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City of Trenton v. State Board of Tax Appeals

New Jersey Supreme Court

Decided: August 26, 1941.


On certiorari.

For the prosecutor, Louis Josephson.

For the respondent Rider College, William J. Egan (Robert L. Hood, of counsel).

Before Justice Bodine, Perskie and Porter.


[127 NJL Page 105]

The opinion of the court was delivered by

PERSKIE, J. The question requiring decision on the facts of this case is whether the State Board of Tax Appeals, erred, as claimed, in holding that the real and personal property of Rider College were exempt from taxation for the year of 1940.

The local assessors of the City of Trenton, New Jersey, assessed the real and personal property of Rider College, located at Trenton, for the year 1940 as follows: "Lands and Improvements, $184,375; Pers. $10,400; Total $194,775." Rider College appealed to the Mercer County Board of Taxation on the ground that it was established and operated as a fundamentally charitable and philanthropic institution and not for profit, and, therefore, its real and personal property

[127 NJL Page 106]

in question were exempt from taxation. N.J.S.A. 54:4-3.6. That appeal was dismissed and the local assessment was sustained. On further appeal to the State Board of Tax Appeals that Board sustained the claimed exemption, reversed the judgment of the Mercer County Board of Taxation, and ordered the assessment canceled. To review the propriety of the judgment of the State Board of Tax Appeals, a Justice of this Court, on the application of the City of Trenton, allowed a writ of certiorari.

The applicable legal principles present no difficulty. The right to the claimed statutory exemption depends entirely upon the facts and circumstances of each particular case. Dana College v. State Board of Tax Appeals, 14 N.J. Mis. R. 308, 310; 184 A. 412; affirmed, 117 N.J.L. 530; 189 A. 620. Since statutes granting exemption from taxation are in the nature of a "renunciation of sovereignty," and are at war with the sound basic principle that the "burden of taxation ought to fall equally upon all," they are most "strongly construed" against those claiming exemption. Thus the facts and circumstances in each case must clearly and convincingly establish the right to exemption within the statute granting exemption, otherwise the general rule is invoked which subjects "all property to a just share of the public burdens." Princeton Country Day School v. State Board, &c., 113 N.J.L. 515, 517; 175 A. 136; Carteret Academy v. State Board of Taxes and Assessment, 102 N.J.L. 525; 133 A. 886; affirmed, 104 N.J.L. 165; 138 A. 919. Otherwise stated, the proofs must be "free from fair doubt." Carteret Academy v. State Board, &c., supra (at p. 529). The burden of proof is upon the claimant to establish the asserted right to exemption. Dwight School of Englewood v. State Board of Tax Appeals, 114 N.J.L. 594, 599; 177 A. 175; affirmed, 117 N.J.L. 113; 187 A. 36.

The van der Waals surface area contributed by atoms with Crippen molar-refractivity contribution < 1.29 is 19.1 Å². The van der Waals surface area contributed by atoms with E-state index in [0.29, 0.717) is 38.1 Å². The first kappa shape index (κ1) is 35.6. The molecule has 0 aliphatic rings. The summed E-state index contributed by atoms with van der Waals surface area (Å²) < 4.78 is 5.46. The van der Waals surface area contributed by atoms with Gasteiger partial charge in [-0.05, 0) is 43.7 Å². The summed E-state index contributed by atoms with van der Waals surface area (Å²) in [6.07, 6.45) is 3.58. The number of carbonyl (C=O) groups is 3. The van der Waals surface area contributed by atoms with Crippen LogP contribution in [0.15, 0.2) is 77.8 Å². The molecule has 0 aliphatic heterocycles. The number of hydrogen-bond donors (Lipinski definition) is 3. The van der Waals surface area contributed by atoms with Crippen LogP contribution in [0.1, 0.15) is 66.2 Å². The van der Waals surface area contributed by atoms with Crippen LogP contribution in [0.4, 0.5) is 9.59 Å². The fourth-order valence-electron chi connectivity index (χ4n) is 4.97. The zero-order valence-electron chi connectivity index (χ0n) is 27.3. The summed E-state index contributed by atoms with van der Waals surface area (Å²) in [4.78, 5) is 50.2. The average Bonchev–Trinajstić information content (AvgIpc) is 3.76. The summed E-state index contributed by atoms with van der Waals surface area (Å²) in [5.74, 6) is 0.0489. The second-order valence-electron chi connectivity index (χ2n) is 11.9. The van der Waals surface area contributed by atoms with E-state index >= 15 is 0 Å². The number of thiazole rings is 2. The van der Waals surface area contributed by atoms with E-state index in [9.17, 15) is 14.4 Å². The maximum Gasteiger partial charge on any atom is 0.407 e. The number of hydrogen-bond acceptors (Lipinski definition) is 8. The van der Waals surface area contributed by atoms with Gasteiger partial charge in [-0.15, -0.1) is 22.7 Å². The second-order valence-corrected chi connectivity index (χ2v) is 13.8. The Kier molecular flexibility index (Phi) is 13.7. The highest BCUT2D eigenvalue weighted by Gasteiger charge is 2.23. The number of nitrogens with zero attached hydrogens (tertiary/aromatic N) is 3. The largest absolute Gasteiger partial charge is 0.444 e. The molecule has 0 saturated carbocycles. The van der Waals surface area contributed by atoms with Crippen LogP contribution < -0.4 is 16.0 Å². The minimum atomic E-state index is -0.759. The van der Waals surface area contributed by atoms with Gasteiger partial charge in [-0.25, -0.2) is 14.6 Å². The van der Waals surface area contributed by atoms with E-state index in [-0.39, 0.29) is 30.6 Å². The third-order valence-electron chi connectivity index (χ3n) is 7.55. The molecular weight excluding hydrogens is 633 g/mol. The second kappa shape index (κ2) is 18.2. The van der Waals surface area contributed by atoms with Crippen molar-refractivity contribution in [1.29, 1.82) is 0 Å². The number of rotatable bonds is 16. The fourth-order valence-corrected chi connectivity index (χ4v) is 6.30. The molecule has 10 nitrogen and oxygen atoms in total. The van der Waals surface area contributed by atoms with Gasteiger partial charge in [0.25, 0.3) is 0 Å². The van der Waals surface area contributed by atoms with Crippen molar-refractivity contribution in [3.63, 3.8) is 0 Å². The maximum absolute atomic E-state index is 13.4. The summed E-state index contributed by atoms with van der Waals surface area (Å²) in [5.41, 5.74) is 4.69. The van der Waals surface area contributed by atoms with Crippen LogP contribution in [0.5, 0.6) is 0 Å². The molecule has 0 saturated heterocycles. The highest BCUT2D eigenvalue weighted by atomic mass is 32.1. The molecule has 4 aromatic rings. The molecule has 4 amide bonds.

The application of the stated principles to the facts and circumstances of each case is, as here, not free from difficulty.

Solely in aid of our determination of respondent's claim to exemption as of October 1st, 1939, let us examine the proofs, from the day respondent was established and thereafter

[127 NJL Page 107]

operated, to ascertain whether they properly sustain respondent's claim that it was established and operated as a fundamentally charitable or philanthropic institution not for profit.

Respondent, Rider College, is an institution located at Trenton, New Jersey. It specializes in the instruction of general business subjects. Its high standing is conceded. It was established in 1865 by Anderson J. Rider. It was incorporated as an institution of learning, under the name of "The Rider Business College," on June 15th, 1897 (its "bulletin" gives this date as 1893), pursuant to the then existing act "for the incorporation of associations for the erection and maintenance of schools and institutions for educational purposes." Pamph. L. 1890, ch. CCXXXIX, p. 413. Although this act was repealed in 1899 (Pamph. L. 1899, ch. 76, p. 189, subdivision 35), the school nonetheless has continued to function thereunder by virtue of a saving clause (section 2) in the latter statute. The school later merged with Stewart College which had been established by Thomas J. Stewart in 1883. After several changes in its name, it was finally changed to Rider College by which name it is presently known.